In 1995, Sing was contacted by the World Wrestling Federation to help their fledgling women's division. She, however, was repackaged as Bertha Faye, a comedic character who lived in a trailer park and dated Harvey Wippleman. Sing made her WWF debut on the April 3, 1995 episode of Monday Night Raw participating in a sneak attack on Alundra Blayze, making it appear as if Blayze's nose had been broken. At SummerSlam, Faye defeated Blayze for the WWF Women's Championship and held the title until the October 23, 1995 airing of Monday Night Raw, where Blayze regained the title. In late 1999, she worked with World Championship Wrestling (WCW) briefly, appearing on several telecasts to help generate interest in a women's division. She was also a contender for both the WCW Cruiserweight Championship and WCW Hardcore Championship. In addition to competing in matches using her Singh and Monster Ripper gimmicks, she also made a couple of appearances with the Nitro Girls dance troupe under the name "Beef", for comic relief. After leaving WCW, Sing quit wrestling. (Full article...)

Selected team

The Maryland Terrapins football team in 2010
The Maryland Terrapins football team in 2010
The Maryland Terrapins football team represents the University of Maryland, College Park in the sport of American football. The Terrapins compete in the Football Bowl Subdivision (FBS) of the National Collegiate Athletic Association (NCAA) and the Atlantic Division of the Atlantic Coast Conference (ACC). Since 1950, the Terrapins have played their home games at Byrd Stadium in College Park, Maryland. The team's official colors of red, white, black, and gold have been in use in some combination since the 1920s and are taken from the state flag, and the nickname of the "Terrapins" (often abbreviated as "Terps") was adopted in 1933 after a turtle species native to the state. Maryland shares storied rivalries with Virginia and West Virginia.

The program's achievements have included one NCAA-recognized national championships, nine ACC championships, two Southern Conference championships, eleven consensus All-Americans, several Hall of Fame inductees, and twenty-four bowl game appearances. Maryland possesses the third-most ACC championships with nine. Many former Terrapins players and coaches have gone on to careers in professional football including 15 first-round NFL Draft picks.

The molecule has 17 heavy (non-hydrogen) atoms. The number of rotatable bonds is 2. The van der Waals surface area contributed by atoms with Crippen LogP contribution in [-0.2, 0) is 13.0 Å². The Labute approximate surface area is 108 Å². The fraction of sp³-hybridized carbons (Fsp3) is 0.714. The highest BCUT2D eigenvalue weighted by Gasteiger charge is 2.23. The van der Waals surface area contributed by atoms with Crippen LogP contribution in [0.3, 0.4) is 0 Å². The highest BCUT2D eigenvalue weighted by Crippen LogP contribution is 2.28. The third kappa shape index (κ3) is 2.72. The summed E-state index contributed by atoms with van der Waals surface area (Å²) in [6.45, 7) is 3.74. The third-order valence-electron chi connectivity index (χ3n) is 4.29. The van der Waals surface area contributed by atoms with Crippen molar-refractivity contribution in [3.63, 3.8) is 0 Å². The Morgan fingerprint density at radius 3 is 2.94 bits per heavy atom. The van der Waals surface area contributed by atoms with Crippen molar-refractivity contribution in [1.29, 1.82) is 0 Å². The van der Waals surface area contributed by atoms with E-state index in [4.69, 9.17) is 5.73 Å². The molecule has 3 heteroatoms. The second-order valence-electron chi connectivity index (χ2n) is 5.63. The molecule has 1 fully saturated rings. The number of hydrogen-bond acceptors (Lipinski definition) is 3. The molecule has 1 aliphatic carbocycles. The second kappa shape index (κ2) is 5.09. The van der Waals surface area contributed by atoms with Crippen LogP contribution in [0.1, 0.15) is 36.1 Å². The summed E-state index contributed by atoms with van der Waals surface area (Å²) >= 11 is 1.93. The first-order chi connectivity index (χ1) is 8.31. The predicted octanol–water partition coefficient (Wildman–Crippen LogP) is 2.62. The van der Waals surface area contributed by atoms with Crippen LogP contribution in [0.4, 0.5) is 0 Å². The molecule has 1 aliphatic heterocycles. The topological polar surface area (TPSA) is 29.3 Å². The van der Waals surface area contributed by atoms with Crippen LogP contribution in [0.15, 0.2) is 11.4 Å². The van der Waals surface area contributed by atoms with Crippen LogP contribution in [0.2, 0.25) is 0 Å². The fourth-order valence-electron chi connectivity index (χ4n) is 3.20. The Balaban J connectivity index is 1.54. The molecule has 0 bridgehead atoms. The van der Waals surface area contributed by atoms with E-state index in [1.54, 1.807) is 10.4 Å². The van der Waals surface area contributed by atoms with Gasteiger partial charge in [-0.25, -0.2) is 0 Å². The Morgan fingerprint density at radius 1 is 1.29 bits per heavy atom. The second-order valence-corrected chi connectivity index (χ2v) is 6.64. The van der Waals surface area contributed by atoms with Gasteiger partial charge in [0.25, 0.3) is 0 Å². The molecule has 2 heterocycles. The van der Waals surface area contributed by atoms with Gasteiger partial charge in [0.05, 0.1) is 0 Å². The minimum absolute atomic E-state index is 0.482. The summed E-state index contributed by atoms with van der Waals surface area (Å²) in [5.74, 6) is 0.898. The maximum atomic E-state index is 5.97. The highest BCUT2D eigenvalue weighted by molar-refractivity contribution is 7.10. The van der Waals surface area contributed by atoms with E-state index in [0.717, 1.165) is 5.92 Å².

The first officially recognized football team was fielded in 1892, and excluding a brief hiatus in 1895, Maryland has competed in college football each season since. Harry C. "Curley" Byrd, a student-athlete at Maryland, became head football coach in 1911 and served in that role for two decades before he became the university president. The Terrapins had consistent on-field success between 1947 and 1955. Maryland then suffered a period of mediocrity, until 1972, when the program again rose to national prominence under coaches Jerry Claiborne and Bobby Ross. The football program underwent another period of lackluster performance beginning in 1986 and lasting until 2001, when Ralph Friedgen was hired as head coach and engineered a first-year turnaround that culminated in a conference championship. In the following years, the Terrapins made regular postseason appearances, but were unable to match the success of Friedgen's first season. (Full article...)

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Opening ceremonies of the 2010 Summer Youth Olympics